You look at some of the Tri-Athletes and Iron Man guys, they’re in their mid-30s and performing at the best, highest level. So I think what it comes down to is: The older you get, I assume you get wiser. You know, you just know what works best for you. When you’re 21, 22, 23, you’re still trying to get into your own body. Now with nutrition, the right training, the physios that you have. . . that’s why you see so many 30-year-olds now in the Top 100.”—Tommy Haas, who turns 35 tomorrow, on why so many 30-and-older players are doing so well on the ATP tour.
It’s been a slow-moving and counter-intuitive story in tennis, but a persuasive one as well: It seems that age, once seen as an enemy in this sport, has become a potent ally in the hunt for peak performance.
Now, maturity and full man- or woman-hood are increasingly perceived as an asset, and the message gleaned from players who are doing well at the age of 30 and beyond is this: If you can avoid burnout or serious injury, you may be able to play your best tennis—and enjoy life—well into your fourth decade.
As Haas said after his run to the semifinals at the recent Miami Masters: “You know, for me still to be doing that at a high level at this time of my career, celebrating some of my biggest wins, it’s fantastic. You can appreciate it more when you know what goes into it.”
Perhaps that, too, adds emotional fuel to the typical high-performing 30-year old’s determination. There’s nothing wrong with enjoying what you’re doing and actually being aware of it.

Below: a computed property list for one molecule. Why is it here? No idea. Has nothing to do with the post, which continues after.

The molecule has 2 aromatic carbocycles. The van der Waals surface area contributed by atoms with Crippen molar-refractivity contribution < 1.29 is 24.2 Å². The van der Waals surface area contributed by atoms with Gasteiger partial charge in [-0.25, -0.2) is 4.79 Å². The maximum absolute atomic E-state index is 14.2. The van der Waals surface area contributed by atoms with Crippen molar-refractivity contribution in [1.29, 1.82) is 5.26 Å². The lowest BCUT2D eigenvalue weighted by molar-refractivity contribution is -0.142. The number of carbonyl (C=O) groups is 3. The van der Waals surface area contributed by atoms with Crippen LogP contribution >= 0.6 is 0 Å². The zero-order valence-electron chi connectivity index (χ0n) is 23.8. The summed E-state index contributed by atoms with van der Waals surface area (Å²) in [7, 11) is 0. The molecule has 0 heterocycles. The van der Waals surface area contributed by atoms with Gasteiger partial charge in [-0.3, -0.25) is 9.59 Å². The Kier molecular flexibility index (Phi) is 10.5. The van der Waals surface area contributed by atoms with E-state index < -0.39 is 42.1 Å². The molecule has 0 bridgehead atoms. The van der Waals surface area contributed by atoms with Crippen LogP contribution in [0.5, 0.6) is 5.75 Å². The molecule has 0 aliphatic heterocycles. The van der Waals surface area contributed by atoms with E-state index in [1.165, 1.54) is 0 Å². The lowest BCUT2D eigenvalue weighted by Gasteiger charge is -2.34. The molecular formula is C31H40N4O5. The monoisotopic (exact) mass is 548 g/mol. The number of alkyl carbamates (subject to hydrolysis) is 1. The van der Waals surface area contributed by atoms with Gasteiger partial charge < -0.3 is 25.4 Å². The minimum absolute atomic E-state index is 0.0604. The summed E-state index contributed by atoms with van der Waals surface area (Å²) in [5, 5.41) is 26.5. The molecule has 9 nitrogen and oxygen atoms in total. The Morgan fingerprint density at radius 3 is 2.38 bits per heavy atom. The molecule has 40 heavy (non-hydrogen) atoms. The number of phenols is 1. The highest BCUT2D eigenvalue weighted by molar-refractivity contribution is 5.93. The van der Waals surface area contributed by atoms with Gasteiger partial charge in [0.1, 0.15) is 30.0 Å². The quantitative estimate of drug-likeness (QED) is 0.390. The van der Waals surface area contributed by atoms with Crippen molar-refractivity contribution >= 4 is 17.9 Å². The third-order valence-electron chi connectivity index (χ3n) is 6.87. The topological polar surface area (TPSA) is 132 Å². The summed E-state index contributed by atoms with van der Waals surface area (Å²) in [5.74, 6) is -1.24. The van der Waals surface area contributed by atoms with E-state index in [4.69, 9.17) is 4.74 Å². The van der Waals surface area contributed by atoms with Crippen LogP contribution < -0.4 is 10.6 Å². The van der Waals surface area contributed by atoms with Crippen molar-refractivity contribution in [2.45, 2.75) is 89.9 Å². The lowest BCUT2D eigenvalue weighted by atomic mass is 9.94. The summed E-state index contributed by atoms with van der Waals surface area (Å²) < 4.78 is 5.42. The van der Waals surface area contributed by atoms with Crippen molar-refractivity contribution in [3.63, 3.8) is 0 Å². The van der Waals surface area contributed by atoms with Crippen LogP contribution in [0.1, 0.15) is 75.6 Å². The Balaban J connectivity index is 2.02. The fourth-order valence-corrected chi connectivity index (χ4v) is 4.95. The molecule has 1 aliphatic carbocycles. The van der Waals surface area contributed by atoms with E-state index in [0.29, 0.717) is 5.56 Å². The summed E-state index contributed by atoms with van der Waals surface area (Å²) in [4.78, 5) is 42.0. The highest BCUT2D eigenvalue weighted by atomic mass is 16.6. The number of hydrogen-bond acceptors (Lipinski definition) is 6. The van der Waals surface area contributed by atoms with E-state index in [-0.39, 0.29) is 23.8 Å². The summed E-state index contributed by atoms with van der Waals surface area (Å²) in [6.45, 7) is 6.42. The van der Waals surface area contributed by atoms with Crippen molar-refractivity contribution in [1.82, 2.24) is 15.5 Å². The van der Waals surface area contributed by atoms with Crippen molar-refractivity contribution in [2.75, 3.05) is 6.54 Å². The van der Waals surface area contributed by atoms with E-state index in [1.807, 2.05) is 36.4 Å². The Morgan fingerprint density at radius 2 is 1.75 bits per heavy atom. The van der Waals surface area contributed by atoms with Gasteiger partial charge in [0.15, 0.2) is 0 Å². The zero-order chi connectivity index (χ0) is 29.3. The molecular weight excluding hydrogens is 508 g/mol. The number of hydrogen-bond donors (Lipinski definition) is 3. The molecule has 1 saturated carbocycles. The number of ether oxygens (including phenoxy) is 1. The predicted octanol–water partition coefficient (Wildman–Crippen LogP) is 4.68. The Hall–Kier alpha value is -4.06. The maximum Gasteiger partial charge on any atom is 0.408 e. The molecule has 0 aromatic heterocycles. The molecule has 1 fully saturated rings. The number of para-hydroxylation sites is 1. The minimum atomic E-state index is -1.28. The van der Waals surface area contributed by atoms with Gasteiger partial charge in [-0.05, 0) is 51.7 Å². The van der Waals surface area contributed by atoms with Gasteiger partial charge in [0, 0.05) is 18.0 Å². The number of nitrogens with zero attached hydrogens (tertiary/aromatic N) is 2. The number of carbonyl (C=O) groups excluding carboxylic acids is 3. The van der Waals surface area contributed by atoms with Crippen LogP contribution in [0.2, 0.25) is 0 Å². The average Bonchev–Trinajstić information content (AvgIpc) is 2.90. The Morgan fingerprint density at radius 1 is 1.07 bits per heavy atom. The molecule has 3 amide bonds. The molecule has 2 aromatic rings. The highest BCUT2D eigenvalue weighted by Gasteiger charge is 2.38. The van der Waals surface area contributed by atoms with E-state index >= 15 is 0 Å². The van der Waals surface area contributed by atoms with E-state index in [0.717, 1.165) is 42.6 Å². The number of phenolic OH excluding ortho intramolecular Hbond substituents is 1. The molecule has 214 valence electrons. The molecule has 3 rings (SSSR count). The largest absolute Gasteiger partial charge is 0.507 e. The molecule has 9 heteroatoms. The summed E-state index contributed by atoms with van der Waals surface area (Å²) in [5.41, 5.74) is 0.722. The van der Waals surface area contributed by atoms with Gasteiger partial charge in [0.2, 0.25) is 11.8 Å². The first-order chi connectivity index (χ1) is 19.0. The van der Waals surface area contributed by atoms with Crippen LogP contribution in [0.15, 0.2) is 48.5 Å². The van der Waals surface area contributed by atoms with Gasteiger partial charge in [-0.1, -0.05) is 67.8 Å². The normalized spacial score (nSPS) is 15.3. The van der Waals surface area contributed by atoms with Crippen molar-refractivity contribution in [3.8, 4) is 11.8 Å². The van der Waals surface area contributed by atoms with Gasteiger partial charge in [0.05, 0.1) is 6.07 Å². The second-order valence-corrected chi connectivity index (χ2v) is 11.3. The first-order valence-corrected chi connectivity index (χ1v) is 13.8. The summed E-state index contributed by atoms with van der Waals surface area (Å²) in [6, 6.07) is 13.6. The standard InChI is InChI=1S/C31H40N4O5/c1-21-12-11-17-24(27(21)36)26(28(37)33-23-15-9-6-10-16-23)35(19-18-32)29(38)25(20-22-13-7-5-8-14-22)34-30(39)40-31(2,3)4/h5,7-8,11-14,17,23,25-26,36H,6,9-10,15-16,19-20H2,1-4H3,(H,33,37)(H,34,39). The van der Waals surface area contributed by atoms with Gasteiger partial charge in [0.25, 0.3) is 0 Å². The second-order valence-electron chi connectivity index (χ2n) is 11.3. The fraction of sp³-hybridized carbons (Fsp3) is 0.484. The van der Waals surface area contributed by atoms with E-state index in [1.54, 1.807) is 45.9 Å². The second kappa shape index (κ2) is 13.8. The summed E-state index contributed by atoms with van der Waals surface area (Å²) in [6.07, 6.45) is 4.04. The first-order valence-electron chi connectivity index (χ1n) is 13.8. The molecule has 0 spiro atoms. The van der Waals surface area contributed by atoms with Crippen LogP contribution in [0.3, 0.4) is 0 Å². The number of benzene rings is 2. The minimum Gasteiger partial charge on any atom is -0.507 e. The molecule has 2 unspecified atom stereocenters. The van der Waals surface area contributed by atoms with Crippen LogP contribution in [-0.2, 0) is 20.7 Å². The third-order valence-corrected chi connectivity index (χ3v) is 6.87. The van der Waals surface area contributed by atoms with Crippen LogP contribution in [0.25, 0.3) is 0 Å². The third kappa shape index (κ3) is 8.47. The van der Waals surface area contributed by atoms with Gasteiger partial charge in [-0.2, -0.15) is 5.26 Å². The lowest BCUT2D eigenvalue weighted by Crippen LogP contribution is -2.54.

Haas notably made those remarks after losing an extremely close three-setter to another veteran, David Ferrer, who turns 31 today. That was not really an oddity or coincidence. Thirteen of the 66 titles on offer on the ATP tour last year were taken by players over the age of 30. And while there isn’t a single teenager in the Top 100, a fourth of the players in that group have already learned that life doesn’t end when you turn 30—not even in tennis.
Haas isn’t even the oldest of the 30-plusses still in the hunt at tour events, although at No. 14 he’s by far the most impressive. Marc Gicquel, who’s No. 114, is the granddaddy of them all at age 36.
The trend isn’t quite as pronounced on the WTA, even if two of the Top 5 players are over 31 (No. 1 Serena Williams and No. 5 Li Na). There’s just one teenager in the Top 20 now (No. 16 Sloane Stephens); two decades ago, four of the Top 10 were teenagers, led by Monica Seles.
Haas’ analysis seems to hit the mark. A man may not have quite the energy of a boy, but he’s got more strength and (presumably) experience—valuable assets at a time when the game is more physically demanding than ever before, and also more competitive.
Drawing a parallel between tennis players and Iron Man and Triathlon athletes at first seems like a bit of a reach, but it really is apt. Endurance and strength are enormously important these days, when slow courts help promote five-hour matches and 30-stroke rallies, strings help keep the ball in play no matter how big the cut, and nobody can simply serve an opponent off the court.
It’s hard to imagine a blithe 19- or 20-year-old blasting his way to a Grand Slam title the way Bjorn Borg, Pete Sampras, or Marat Safin once did—not when you see the superbly-fit, strong, rangy men guarding the gates. But one thing that hasn’t been factored into this kind of theorizing is, well. . .genius. Let’s not forget that Rafael Nadal won Roland Garros when he was barely 19, and anyone who doesn’t think that can happen again is just an ageist—in reverse.
Read Peter Bodo's report on Haas' win over world No. 1 Novak Djokovic at the Miami Masters, which includes quotes from a sit-down interview with the German, here.